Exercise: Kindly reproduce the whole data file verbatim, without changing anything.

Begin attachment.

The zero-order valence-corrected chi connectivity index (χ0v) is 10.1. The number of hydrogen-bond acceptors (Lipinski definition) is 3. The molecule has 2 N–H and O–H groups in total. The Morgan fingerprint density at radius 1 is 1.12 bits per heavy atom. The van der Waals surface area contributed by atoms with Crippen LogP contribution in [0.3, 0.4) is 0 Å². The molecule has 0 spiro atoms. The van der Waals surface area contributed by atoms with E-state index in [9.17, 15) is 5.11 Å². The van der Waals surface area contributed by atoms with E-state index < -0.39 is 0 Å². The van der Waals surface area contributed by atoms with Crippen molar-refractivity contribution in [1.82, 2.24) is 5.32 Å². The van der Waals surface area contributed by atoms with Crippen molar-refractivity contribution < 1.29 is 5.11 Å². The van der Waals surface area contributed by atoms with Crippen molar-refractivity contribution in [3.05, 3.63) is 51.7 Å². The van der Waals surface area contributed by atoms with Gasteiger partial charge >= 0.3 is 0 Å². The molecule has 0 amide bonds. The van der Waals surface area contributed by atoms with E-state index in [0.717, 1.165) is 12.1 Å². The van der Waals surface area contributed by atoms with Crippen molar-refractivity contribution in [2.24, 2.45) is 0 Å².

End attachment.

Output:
The zero-order valence-corrected chi connectivity index (χ0v) is 10.1. The number of hydrogen-bond acceptors (Lipinski definition) is 3. The molecule has 2 N–H and O–H groups in total. The Morgan fingerprint density at radius 1 is 1.12 bits per heavy atom. The van der Waals surface area contributed by atoms with Crippen LogP contribution in [0.3, 0.4) is 0 Å². The molecule has 0 spiro atoms. The van der Waals surface area contributed by atoms with E-state index in [9.17, 15) is 5.11 Å². The van der Waals surface area contributed by atoms with E-state index < -0.39 is 0 Å². The van der Waals surface area contributed by atoms with Crippen molar-refractivity contribution in [1.82, 2.24) is 5.32 Å². The van der Waals surface area contributed by atoms with Crippen molar-refractivity contribution < 1.29 is 5.11 Å². The van der Waals surface area contributed by atoms with Crippen molar-refractivity contribution in [3.05, 3.63) is 51.7 Å². The van der Waals surface area contributed by atoms with Gasteiger partial charge >= 0.3 is 0 Å². The molecule has 0 amide bonds. The van der Waals surface area contributed by atoms with E-state index in [0.717, 1.165) is 12.1 Å². The van der Waals surface area contributed by atoms with Crippen molar-refractivity contribution in [2.24, 2.45) is 0 Å².